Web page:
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Marinetti’s Mess

17 Dec

Trying to pry Futurism from Fascism is not easily accomplished, but Richard Jensen gives it a try in his article Futurism and Fascism where he looks at the intimate relationship that Marinetti had with both.  Although Marinetti was the heart of Futurism, Jensen explores how he was intrinsic to the rise of Fascism’s growth.  He recognizes how Mussolini and Marinetti were involved in the creation of the Fascist movement, but that Marinetti’s disgust towards actions of the Fascist movement caused him to distance himself.  But when Jensen begins to separate Fascism from Marinetti’s Futurist movement based on the level of violence, I believe that Jensen forgot that the 2nd theme of the Futurist programme was “championing of violence and conflict”.

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Architecture Aesthetics Analysis

17 Dec

Dennis P. Doordan’s The Political Content in Italian Architecture during the Fascist Era examines how Italian architects of the 1920’s and 1930 have reacted to their limited resources and technologies and a political revolution that affected all aspects of Italian life.  This combination set in place an artistic independence in architecture that gave rise to uniqueness that combined ideas of aesthetics and a vision of what Fascism looked like in this form.  A cultural revolution when strong enough can apparently help dictate not only the heart of a country, but it’s appearance as well.

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Fascist Architecture

11 Dec

Here is an article I found about Italian Fascist Architecture by George P. Mros that gives excellent examples of Architecture during the time.

http://www.jstor.org/stable/774290

There is a PDF available on the page along with citations used for the article.

L. Engle

 

Reactions to Futurism

9 Dec

Heidegger Quote

Wrench-in-Hand

 

Here are 2 assignments that were directly influenced from the my studies of Futurism in this class.

Mosaics & Relics of Fascist Italy

4 Dec

Ethiopian panel IX May XIV, Fascist Era Mosaic, Italy


“This proclaims the conquest of Ethiopia – soldiers in the bottom left, soldiers as engineers in the center, a bulldozer to the right. Above, aerial assaults (weirdly combining airplanes with naturalistic eagles – the upper airplane has an eagle perched on its wing). Above and to the left of the inscription, an Ethiopian gives the fascist salute and a lion bows in submission. All very typical.” Source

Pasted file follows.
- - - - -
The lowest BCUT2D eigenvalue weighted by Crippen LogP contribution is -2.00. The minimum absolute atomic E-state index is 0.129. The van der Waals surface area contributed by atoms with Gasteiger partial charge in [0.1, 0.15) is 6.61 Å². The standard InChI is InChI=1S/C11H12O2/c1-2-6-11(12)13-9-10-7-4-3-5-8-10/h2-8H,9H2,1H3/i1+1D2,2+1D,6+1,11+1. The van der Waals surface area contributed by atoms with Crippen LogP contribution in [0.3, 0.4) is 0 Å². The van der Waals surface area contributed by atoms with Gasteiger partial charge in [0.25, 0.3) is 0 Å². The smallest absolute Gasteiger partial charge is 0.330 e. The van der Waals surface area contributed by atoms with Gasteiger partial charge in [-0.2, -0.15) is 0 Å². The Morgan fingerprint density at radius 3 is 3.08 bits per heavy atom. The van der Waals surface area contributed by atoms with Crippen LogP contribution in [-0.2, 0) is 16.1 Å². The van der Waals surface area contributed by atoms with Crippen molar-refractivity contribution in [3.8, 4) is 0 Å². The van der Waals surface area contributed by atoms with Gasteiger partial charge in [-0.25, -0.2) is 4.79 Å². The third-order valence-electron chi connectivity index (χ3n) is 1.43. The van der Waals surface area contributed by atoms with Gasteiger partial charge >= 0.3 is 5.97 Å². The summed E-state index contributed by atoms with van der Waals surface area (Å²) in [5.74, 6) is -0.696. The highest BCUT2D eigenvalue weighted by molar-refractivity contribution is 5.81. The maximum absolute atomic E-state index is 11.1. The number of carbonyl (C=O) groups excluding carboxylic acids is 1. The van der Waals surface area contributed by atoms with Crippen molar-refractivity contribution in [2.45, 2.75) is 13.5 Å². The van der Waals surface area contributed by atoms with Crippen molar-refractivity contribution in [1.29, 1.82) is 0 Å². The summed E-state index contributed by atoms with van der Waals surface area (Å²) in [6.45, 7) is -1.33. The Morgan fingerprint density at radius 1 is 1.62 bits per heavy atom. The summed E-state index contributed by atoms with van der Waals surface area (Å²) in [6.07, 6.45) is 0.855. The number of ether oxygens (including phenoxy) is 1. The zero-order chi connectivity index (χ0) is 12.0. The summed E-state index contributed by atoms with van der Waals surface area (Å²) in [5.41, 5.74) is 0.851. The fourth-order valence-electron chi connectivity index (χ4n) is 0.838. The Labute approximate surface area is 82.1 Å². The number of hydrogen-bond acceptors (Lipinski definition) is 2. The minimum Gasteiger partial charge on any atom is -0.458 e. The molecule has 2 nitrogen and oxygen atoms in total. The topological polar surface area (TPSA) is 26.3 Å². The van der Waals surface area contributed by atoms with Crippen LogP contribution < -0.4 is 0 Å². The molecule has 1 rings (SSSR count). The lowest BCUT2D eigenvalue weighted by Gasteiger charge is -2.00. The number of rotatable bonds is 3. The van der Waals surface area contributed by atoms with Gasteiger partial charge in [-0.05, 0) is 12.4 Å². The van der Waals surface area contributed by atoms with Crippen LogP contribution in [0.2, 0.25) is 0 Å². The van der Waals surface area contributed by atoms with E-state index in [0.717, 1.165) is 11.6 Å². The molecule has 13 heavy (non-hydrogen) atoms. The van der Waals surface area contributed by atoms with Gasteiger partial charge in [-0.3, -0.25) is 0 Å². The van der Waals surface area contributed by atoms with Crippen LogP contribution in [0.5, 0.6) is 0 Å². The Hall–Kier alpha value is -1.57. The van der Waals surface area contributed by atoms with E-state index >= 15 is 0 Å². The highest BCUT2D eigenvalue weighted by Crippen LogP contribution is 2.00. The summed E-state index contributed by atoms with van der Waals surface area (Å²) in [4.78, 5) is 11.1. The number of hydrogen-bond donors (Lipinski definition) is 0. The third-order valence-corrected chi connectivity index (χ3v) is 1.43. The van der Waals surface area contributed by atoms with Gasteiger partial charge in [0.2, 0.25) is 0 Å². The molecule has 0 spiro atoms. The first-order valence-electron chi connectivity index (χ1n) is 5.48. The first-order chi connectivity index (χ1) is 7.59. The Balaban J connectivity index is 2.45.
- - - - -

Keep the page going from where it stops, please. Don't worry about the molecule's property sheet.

Squadristi Mosaic, Fascist Era Mosaic, Italy

“Top of mosaic: St George and the dragon. Bottom of mosaic: a Squadristi defending a fallen comrade. In the center, one of the trucks carrying Fascist Squadristi, the violent activists of the post-WWI years, into action. Mussolini tried to suppress the casual violence that brought him to power, but he never forgot it, and the Socialist Republic of Salo brought it all out again.” Source

Palazzo Venezia, Fascist Era Mosaic, Italy

“You may call me “Dux.” This is what the crowd chanted to Mussolini while he stood on the balcony at the Palazzo Venezia — and being slightly weird Fascist art, of course they produce the banal repetition of DUCE DUCE DUCE quite literally.” Source

Stadio dei Marmi, Fascist Era Sculpture, Italy

One of the first statues to greet visitors to Mussolini’s 1932 sports arena, the Stadio dei Marmi, thrusts his buttocks at us challengingly. Source

ManPoolMosaicMussolini purposely used designs that evoked the Roman Empire period to make Italians proud and back his own efforts to become a colonial power. (Photo by Anthony Majanlahti.) source

Mussolini's Pool Doors

Mussolini’s Pool Doors

Doors in the Foro Italico pool complex all have this Mussolinian M on them, stylised but recognizable. source

poolbear

 

poolanimalsThe bear is in a party hat! I had no idea that the Fascist dictatorship was so whimsical. These mosaics are on the floor of Mussolini’s private pool area. source

mussoliniyouth

Work of the Balilla, the Italian Fascist Youth party, in the tenth year of the Fascist era (ie, 1932). The base of the Mussolini obelisk. Note the stylish capital A without the crossbar. source